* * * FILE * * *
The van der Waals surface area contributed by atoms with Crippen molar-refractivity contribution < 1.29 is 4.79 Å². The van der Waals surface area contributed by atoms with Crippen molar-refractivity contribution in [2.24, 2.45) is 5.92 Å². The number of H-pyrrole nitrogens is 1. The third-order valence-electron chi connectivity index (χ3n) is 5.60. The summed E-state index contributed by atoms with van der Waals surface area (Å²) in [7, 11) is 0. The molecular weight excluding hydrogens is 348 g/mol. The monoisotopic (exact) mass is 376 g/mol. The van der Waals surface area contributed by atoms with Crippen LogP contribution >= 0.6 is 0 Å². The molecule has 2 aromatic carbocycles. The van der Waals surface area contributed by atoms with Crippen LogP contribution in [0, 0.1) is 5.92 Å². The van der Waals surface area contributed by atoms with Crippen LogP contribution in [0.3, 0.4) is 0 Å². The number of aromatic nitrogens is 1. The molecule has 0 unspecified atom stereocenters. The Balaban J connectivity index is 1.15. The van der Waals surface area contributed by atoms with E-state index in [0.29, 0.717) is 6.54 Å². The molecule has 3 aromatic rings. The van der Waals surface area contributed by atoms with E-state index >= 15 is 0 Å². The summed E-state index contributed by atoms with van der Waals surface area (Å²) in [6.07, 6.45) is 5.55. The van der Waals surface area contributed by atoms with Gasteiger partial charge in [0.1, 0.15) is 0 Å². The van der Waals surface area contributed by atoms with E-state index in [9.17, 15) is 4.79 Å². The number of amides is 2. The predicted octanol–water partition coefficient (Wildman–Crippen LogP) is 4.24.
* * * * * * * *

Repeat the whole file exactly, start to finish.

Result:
The van der Waals surface area contributed by atoms with Crippen molar-refractivity contribution < 1.29 is 4.79 Å². The van der Waals surface area contributed by atoms with Crippen molar-refractivity contribution in [2.24, 2.45) is 5.92 Å². The number of H-pyrrole nitrogens is 1. The third-order valence-electron chi connectivity index (χ3n) is 5.60. The summed E-state index contributed by atoms with van der Waals surface area (Å²) in [7, 11) is 0. The molecular weight excluding hydrogens is 348 g/mol. The monoisotopic (exact) mass is 376 g/mol. The van der Waals surface area contributed by atoms with Crippen LogP contribution >= 0.6 is 0 Å². The molecule has 2 aromatic carbocycles. The van der Waals surface area contributed by atoms with Crippen LogP contribution in [0, 0.1) is 5.92 Å². The van der Waals surface area contributed by atoms with Crippen LogP contribution in [0.3, 0.4) is 0 Å². The number of aromatic nitrogens is 1. The molecule has 0 unspecified atom stereocenters. The Balaban J connectivity index is 1.15. The van der Waals surface area contributed by atoms with E-state index in [0.29, 0.717) is 6.54 Å². The molecule has 3 aromatic rings. The van der Waals surface area contributed by atoms with E-state index >= 15 is 0 Å². The summed E-state index contributed by atoms with van der Waals surface area (Å²) in [6.07, 6.45) is 5.55. The van der Waals surface area contributed by atoms with Gasteiger partial charge in [0.1, 0.15) is 0 Å². The van der Waals surface area contributed by atoms with E-state index in [9.17, 15) is 4.79 Å². The number of amides is 2. The predicted octanol–water partition coefficient (Wildman–Crippen LogP) is 4.24.